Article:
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I'm currently preparing a few slides for an upcoming talk in our group. I would like to mention some of the very basics regarding crystal field and ligand field theory as well, though this will not be the main topic of the talk.

I started from allowed transitions and how the (transition) dipole moment operator causes the transition between two states to be allowed or not (from just pointing out the area under an odd and even function and from group theory basics).

Then I'd like to continue to octahedral complexes. But here you've got two problems, one is the d-d transition that is forbidden and the other one is the Laporte forbidden transititon. When I need to compare this to the next slide with tetrahedral ligand fields I can always say that the Laporte rule doesn't work here since there is no inversion center.

So how is the Laporte rule still achieved for octahedral complexes? Due to something we call vibronic coupling. I always assumed this meant that a vibration, prior to the exitation deforms the octahedron to something that has less symmetry (which is probably happening, too) until I recently heard about transforming your set of p-orbital originating $T_\mathrm{1u}$ along the vibrational mode T1u that is also the dipole moment operator in this case, as x,y,z transforms as $T_\mathrm{1u}$ in this point group. Transforming $T_\mathrm{1u}$ along $T_\mathrm{1u}$ in an octahedral complex gives you, among others also a $T_\mathrm{2g}$, so the $T_\mathrm{2g}$ for the transition can also be described in terms of p-Orbital and thus you get p-orbital contribution. (Please correct me if I've understood anything wrong here).

Now this is a good explanation, what it doesn't explain however is how actual d-d transitions are allowed now? This means there is either another thing happening here or that there is also a vibronic coupling for the tetrahedral case.

Now, before I read into those group theory explanations I assumed that the d-d transitions happens because we are not talking about actual d-orbitals but we are talking about electrons in bonds. As the $T_\mathrm{2g}$ requires a π-type bonding and the $E_\mathrm{g}$ uses σ-bonding the actual transition is from a π-orbital into a σ-orbital, so p-s or if you take both sides pd-ps.

The other alternative would be that also the tetrahedral complex uses vibronic coupling. I can't find much on this though. There are calculations in combination with Jahn-Teller effects but no clear answer as with the octahedral case.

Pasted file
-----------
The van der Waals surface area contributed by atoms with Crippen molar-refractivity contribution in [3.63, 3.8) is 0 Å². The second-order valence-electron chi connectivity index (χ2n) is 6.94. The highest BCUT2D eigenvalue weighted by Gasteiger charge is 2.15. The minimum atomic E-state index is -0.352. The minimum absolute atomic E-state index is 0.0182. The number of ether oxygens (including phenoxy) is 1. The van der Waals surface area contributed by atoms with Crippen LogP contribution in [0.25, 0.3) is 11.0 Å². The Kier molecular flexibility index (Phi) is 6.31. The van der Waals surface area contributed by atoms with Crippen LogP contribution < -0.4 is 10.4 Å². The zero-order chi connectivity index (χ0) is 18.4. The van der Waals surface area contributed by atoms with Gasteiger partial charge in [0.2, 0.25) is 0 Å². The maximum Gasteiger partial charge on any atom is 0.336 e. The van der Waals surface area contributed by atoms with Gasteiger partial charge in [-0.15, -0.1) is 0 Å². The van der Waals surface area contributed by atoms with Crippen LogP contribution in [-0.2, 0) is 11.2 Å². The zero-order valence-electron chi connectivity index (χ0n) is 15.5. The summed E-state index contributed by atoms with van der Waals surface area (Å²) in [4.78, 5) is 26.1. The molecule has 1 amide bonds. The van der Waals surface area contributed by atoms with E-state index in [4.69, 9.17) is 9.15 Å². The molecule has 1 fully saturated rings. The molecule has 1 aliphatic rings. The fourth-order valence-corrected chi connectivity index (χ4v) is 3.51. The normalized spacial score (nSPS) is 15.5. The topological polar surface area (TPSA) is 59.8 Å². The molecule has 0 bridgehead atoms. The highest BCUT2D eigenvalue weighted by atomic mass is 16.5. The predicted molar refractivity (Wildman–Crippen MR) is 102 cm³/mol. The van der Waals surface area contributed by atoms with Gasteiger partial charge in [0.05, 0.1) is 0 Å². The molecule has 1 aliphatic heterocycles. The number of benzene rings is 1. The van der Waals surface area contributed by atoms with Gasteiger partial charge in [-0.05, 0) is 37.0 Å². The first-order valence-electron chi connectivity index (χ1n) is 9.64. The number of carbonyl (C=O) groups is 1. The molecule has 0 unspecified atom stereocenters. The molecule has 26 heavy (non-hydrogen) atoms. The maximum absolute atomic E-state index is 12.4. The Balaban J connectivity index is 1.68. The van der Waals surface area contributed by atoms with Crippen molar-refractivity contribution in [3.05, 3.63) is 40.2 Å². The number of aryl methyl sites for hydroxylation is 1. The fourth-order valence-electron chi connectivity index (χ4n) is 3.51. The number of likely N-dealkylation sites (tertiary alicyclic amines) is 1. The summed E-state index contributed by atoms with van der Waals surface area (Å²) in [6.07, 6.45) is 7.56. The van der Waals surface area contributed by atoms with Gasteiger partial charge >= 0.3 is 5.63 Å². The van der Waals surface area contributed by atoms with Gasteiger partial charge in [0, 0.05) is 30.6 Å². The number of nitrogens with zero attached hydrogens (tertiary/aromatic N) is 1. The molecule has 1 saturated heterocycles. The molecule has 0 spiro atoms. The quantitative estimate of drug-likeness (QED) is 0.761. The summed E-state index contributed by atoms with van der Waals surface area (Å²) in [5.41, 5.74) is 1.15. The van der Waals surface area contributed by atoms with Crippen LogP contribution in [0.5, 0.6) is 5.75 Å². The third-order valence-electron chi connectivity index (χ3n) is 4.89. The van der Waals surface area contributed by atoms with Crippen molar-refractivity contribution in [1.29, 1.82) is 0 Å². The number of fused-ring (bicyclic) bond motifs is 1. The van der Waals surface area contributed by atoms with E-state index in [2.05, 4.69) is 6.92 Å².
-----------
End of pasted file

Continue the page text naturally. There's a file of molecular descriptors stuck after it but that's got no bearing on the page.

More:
Hence my question: When talking about d-d forbidden transitions without taking the Laporte rule for odd even parity into account, is the often cited mixing of d-states with p- and s-states from something coming from the bonding situation or is the prohibition lifted due to the same vibronic coupling mechanism as used for partiy forbidden transitions?

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    $\begingroup$ For any transition to be allowed the transition moment integral $\int\psi_i\mu\psi_f \ne 0$ . In symmetry terms this means that $\Gamma_i\Gamma_\mu\Gamma_f$ contains the totally symmetric representation. Thus a vibration can distort, say $\psi_i$ to make this allowed, i.e. $\Gamma_i\Gamma_\mu\Gamma_f\Gamma_{vib}$ contains $A_1,\;A_{1g}$ etc, where $\Gamma$ means symmetry species. $\endgroup$
    – porphyrin
    Dec 7, 2020 at 13:28
  • $\begingroup$ First of all thank you, I do understand that principle but I was curious if this was also the explanation for all d-d transitions in general or if, leaving group theory aside, the bonding situation in, say an octahedral complex, also adds this effect of what we call p-d and p-s mixing for the transition. Because we can still see that octahedral complexes show weaker absorptions due to parity. $\endgroup$ Dec 7, 2020 at 14:44
  • $\begingroup$ I'm not sure I quite understand, but if you mix p-s or dp-ps or whatever you will change the shape of the wavefunction and this may make the integral non zero.In this case a vibration may not be needed. The bigger the overlap $\psi_i\mu\psi_f$ the more intense the transition will be, obviously. $\endgroup$
    – porphyrin
    Dec 7, 2020 at 15:14
  • $\begingroup$ Yes, your mathematical and group theoretical approach proves it of course and I do understand the point of the irred. repr. in the end. My problem is I need something to destinguish the absorbance in tetrahedral vs. in octahedral complexes and something to lift the d-d problem as well. The former one is as you say vibronic coupling and can easily be shown using group theory. But I'm struggling a bit for the latter one. Like does this pd-ps mixing really happen through bonding situation or do we also consider mixing due to vibronic coupling when we refer to tet. complexes in this case? $\endgroup$ Dec 7, 2020 at 16:27
  • $\begingroup$ Like literature will tell you d-d transitions are forbidden (ignoring parity here now). But, they happen due to p and s orbital mixing. Now if you search for this mixing you will find examples of vibronic coupling and parity included. So is there ever any other mechanism besides vibr. coupl. or Jahn-Teller involved here or are dd and parity rules lifted by the same mechanism? $\endgroup$ Dec 7, 2020 at 16:30

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